- Housing, education, and healthcare costs continue to rise year after year.
- The rise in these three categories of spending have outpaced other categories for many decades.
- If this trend were to continue unabated, almost all household income will eventually end up going into these three buckets alone.
- This path is unsustainable on many levels. Yet, for now there are government programs out there that can help soften the blow. Not ideal, but better than nothing.
Housing can be affordable or a good investment, but not both. In fact, the same goes for any investment. Let’s take some time to explore the long-term implication of this notion, and see where it takes us.
In the Past
We have discussed the notion that prices rise over time due to inflation, and we’ve also discussed the notion that a common measure for inflation is CPI, which has a long-term average of about 2% a year. This means that if something cost $100 last year, the same item would cost $102 this year. No big deal if your wages also increase by CPI, and even better if your wages increase at a rate higher than CPI.
But what happens when common household expenditures consistently increase at a rate much higher than CPI? As it turns out, this phenomenon is exactly what has been happening to three of the largest categories of spending that Americans face. Essentially, the cost of housing, healthcare, and education all have been increasing at a higher rate than CPI for decades. Uh oh.
“The Boomer generation needed just 306 hours of minimum wage work to pay for four years of public college. Millennials need 4,459.” – Bernie Sanders
In the chart below, we see a similar phenomenon occurring in health care. In 1970, the United States spend about 7% of its GDP on health care. But by 2017, this had increased to about 18%. By similar factors, education and housing have also increased dramatically over this period.
But at the same time, other goods have decreased in price as a percentage in GDP. Obviously, many household goods are now more affordable than ever. You can buy flat screen TV for less than $200.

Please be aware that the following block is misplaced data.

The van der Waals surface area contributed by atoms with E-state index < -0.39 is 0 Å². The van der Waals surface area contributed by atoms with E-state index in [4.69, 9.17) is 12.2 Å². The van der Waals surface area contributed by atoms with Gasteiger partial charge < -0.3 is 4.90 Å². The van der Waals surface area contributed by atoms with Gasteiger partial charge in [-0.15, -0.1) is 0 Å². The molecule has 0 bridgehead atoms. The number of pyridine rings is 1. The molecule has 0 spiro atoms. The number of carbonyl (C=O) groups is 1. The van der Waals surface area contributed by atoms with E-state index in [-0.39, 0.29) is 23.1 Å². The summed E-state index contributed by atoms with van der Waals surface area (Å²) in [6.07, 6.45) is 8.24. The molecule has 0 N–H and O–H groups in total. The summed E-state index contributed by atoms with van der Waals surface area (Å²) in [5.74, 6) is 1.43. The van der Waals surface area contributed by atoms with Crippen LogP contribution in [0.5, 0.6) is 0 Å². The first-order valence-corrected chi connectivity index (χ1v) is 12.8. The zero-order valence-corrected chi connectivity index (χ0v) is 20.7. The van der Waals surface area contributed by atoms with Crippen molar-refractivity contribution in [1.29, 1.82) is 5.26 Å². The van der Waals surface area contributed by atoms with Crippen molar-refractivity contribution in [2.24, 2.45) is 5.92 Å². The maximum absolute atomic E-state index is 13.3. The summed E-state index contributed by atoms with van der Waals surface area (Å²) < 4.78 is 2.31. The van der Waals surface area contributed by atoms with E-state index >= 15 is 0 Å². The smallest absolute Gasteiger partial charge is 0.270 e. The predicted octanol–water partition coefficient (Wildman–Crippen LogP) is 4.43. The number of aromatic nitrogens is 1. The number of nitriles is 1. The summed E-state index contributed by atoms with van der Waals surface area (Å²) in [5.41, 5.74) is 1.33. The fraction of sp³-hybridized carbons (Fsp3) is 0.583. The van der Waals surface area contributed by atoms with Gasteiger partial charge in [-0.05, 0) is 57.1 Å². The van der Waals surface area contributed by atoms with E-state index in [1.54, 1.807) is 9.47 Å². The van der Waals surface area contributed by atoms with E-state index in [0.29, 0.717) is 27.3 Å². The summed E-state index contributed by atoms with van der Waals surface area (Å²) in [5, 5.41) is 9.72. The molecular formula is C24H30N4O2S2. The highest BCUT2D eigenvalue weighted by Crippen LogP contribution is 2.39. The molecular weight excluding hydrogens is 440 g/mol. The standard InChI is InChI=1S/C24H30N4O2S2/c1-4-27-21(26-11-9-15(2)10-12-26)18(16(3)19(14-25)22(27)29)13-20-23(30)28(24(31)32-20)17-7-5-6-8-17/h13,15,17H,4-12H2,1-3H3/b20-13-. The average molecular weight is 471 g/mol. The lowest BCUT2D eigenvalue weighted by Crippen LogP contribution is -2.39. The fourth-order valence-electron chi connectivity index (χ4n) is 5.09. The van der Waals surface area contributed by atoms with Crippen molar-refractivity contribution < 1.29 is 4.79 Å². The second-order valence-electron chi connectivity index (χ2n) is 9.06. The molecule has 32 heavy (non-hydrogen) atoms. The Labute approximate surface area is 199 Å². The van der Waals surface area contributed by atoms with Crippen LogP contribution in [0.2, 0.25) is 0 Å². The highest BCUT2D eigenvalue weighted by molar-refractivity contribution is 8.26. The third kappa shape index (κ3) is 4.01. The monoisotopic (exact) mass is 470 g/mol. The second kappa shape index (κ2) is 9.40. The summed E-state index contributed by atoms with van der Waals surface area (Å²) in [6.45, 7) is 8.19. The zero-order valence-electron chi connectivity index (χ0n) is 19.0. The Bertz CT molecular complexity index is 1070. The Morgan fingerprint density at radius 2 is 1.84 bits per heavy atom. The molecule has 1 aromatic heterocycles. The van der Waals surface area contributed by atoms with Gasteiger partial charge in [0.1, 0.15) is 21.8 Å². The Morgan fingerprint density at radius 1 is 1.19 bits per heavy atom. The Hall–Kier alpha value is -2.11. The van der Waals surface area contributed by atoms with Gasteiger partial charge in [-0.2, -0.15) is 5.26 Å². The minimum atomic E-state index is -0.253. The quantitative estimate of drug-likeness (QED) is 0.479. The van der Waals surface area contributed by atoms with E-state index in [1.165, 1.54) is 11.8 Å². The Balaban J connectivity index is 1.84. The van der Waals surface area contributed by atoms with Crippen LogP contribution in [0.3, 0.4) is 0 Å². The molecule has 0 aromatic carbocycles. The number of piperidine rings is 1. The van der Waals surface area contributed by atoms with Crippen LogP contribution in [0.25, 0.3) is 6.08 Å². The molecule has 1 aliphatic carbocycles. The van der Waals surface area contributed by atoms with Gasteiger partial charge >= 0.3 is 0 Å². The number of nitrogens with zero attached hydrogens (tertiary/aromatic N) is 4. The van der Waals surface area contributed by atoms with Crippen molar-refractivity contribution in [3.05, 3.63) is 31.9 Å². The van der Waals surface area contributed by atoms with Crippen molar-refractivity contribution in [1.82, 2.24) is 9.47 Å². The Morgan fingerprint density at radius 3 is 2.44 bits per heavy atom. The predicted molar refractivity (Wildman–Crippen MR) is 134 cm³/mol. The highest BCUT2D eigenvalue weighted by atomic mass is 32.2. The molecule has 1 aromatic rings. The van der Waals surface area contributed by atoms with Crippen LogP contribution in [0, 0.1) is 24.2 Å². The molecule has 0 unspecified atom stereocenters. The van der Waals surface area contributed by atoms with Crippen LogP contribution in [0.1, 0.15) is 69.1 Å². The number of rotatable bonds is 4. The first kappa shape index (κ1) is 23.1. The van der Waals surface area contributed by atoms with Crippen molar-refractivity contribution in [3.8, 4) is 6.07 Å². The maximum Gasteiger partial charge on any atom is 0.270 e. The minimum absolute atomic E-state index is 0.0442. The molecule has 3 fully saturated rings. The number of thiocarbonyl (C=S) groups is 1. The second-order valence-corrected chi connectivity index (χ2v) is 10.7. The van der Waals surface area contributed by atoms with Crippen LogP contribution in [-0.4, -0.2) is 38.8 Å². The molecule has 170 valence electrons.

You Can’t Spend the Same Dollar Twice
If these three sources of expenditure continue to outpace other sources, over time almost all household spending will go towards these three sources alone. As a household, managing a long-term budget can be challenging (if not impossible) if almost all spending is swallowed up before any discretionary spending can even be considered.
There are, however, a few government programs that you should be aware of that can help soften the blow. Let’s begin with education savings.
The first plan you may want to consider is a state run education savings program. These programs allow households to lock in today’s rates for college to be used at a future date. Example, your one year old plans on attending your state’s university system in 17 years. How does your child know this? Let’s just assume you have a very self-assured child. Well, instead of having to pay the going rate for your state’s university system 17 years from now, all you have to pay is the current rate. Not bad if the cost of education continues to rise at a few percent above CPI each year for the next two decades.
But then there’s also 529 plans. The notion with these plans is that you can invest after-tax money today and then spend the invested capital for qualifying education expenses when your child goes to college 17 years from now. The key benefit is that all returns are tax free. This means that if you can manage to earn a return that outpaces the rising cost of education you might actually end up paying less (inflation-adjusted) than you would have otherwise, especially if you fator in the tax savings.
In the next post of this series we’ll explore programs for health care costs and housing costs that you’ll want to consider in this space.